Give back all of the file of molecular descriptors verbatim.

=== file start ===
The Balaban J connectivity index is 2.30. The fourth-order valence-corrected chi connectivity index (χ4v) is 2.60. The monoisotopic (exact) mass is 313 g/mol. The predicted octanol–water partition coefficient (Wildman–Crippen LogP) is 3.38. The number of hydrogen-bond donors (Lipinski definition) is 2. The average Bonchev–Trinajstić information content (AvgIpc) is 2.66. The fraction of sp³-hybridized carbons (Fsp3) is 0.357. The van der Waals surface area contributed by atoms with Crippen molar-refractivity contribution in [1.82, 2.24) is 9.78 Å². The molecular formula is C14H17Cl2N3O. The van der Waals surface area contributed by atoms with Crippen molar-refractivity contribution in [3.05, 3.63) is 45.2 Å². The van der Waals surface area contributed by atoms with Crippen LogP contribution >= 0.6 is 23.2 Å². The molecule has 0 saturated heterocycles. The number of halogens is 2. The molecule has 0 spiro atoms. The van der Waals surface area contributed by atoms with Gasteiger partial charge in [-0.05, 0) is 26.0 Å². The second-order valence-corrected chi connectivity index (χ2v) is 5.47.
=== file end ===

The Balaban J connectivity index is 2.30. The fourth-order valence-corrected chi connectivity index (χ4v) is 2.60. The monoisotopic (exact) mass is 313 g/mol. The predicted octanol–water partition coefficient (Wildman–Crippen LogP) is 3.38. The number of hydrogen-bond donors (Lipinski definition) is 2. The average Bonchev–Trinajstić information content (AvgIpc) is 2.66. The fraction of sp³-hybridized carbons (Fsp3) is 0.357. The van der Waals surface area contributed by atoms with Crippen molar-refractivity contribution in [1.82, 2.24) is 9.78 Å². The molecular formula is C14H17Cl2N3O. The van der Waals surface area contributed by atoms with Crippen molar-refractivity contribution in [3.05, 3.63) is 45.2 Å². The van der Waals surface area contributed by atoms with Crippen LogP contribution >= 0.6 is 23.2 Å². The molecule has 0 saturated heterocycles. The number of halogens is 2. The molecule has 0 spiro atoms. The van der Waals surface area contributed by atoms with Gasteiger partial charge in [-0.05, 0) is 26.0 Å². The second-order valence-corrected chi connectivity index (χ2v) is 5.47.